Tyler ISD to hear update on accountability system
BY EMILY GUEVARA
A Tyler ISD administrator will provide an update about the state's new accountability system at today's monthly board meeting.
Although nothing has been finalized, Dr. Karen Raney, TISD's director of assessment and accountability, will provide an overview of the current recommendations for the new system.
Dr. Raney is one of 27 members of the state's Accountability Technical Advisory Committee. This committee exists to develop and provide recommendations to the Texas commissioner of education for the state's new accountability system.
Last year, Texas introduced a new standardized test called the State of Texas Assessment of Academic Readiness.
Performance on this test would be among a variety of factors considered under the proposed performance index framework, according to information on the Texas Education Agency website.
The proposed framework calls for measuring student performance in several areas, including student achievement, student progress, performance gaps between different racial and socioeconomic groups and postsecondary readiness, according to the TEA website.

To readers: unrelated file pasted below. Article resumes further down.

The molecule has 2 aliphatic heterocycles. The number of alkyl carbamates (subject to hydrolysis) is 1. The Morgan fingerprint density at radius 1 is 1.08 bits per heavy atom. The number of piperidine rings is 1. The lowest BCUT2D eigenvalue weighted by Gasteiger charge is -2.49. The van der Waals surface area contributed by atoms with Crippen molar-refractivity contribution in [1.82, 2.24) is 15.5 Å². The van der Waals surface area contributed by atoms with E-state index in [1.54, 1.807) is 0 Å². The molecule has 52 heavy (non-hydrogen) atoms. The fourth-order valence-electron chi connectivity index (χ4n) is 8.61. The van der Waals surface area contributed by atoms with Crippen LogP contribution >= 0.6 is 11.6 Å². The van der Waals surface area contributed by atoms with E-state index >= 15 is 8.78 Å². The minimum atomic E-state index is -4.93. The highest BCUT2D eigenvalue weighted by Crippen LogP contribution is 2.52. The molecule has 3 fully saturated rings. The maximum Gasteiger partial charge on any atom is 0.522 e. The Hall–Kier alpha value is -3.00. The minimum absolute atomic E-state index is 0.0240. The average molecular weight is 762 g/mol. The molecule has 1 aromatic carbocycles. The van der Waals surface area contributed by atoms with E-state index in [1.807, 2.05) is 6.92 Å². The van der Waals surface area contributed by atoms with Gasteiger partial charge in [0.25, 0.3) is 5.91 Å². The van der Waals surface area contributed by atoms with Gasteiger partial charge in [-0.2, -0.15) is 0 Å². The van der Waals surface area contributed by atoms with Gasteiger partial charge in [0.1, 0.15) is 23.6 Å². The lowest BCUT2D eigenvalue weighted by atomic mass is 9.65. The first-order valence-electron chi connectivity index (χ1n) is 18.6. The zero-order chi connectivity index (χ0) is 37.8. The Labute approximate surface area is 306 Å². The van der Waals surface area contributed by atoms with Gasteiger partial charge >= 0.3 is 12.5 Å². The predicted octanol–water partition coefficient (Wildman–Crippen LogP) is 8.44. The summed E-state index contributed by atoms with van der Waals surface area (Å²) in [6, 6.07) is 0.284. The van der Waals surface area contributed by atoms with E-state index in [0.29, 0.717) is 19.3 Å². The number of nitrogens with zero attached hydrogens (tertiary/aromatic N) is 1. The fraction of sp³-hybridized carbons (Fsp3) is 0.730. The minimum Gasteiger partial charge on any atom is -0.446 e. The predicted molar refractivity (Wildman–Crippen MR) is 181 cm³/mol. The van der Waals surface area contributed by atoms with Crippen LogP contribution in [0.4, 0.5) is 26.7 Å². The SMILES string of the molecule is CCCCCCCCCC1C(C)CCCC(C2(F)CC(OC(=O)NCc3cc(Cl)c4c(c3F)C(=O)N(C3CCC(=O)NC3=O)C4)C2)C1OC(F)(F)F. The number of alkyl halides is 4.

In other business, the board is scheduled to vote on several purchases, including 90 Smart Boards for 12 TISD campuses; 58 iPad 3 tablets for Moore MST Magnet School; and about 70 instruments for middle and high school bands and orchestras.
The district's desegregation order also is on the agenda to be discussed in closed session.
The order still is in place, but, in 2011, TISD began talks with the U.S. Department of Justice to determine how the lifting of a statewide desegregation order might have affected the district's individual desegregation order, and what the district could do to have the order lifted.
The 42-year-old order was put in place in July 1970 and because of it, TISD submits paperwork to the Justice Department twice a year and keeps records about the number of students and staff and the racial makeup of the district down to individual classrooms.
School district attorney John Hardy previously described the order as one that has served its time.
He has said present-day laws would continue to ensure the district operates in a way that is nondiscriminatory in terms of hiring practices and other actions.